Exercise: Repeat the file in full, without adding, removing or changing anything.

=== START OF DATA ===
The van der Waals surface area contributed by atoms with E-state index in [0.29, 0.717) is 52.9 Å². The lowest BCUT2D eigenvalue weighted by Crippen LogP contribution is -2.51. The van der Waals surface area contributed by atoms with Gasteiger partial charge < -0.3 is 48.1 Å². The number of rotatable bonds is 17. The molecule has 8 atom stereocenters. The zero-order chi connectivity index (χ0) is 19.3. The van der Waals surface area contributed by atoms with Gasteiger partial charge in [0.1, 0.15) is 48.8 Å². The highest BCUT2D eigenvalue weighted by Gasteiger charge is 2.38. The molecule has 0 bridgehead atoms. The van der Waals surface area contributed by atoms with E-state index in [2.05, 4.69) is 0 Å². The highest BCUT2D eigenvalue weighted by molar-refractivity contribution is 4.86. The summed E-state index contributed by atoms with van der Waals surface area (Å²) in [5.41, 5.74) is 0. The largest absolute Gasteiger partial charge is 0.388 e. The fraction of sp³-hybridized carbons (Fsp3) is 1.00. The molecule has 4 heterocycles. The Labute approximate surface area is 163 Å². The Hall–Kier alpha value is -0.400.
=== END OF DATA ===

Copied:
The van der Waals surface area contributed by atoms with E-state index in [0.29, 0.717) is 52.9 Å². The lowest BCUT2D eigenvalue weighted by Crippen LogP contribution is -2.51. The van der Waals surface area contributed by atoms with Gasteiger partial charge < -0.3 is 48.1 Å². The number of rotatable bonds is 17. The molecule has 8 atom stereocenters. The zero-order chi connectivity index (χ0) is 19.3. The van der Waals surface area contributed by atoms with Gasteiger partial charge in [0.1, 0.15) is 48.8 Å². The highest BCUT2D eigenvalue weighted by Gasteiger charge is 2.38. The molecule has 0 bridgehead atoms. The van der Waals surface area contributed by atoms with E-state index in [2.05, 4.69) is 0 Å². The highest BCUT2D eigenvalue weighted by molar-refractivity contribution is 4.86. The summed E-state index contributed by atoms with van der Waals surface area (Å²) in [5.41, 5.74) is 0. The largest absolute Gasteiger partial charge is 0.388 e. The fraction of sp³-hybridized carbons (Fsp3) is 1.00. The molecule has 4 heterocycles. The Labute approximate surface area is 163 Å². The Hall–Kier alpha value is -0.400.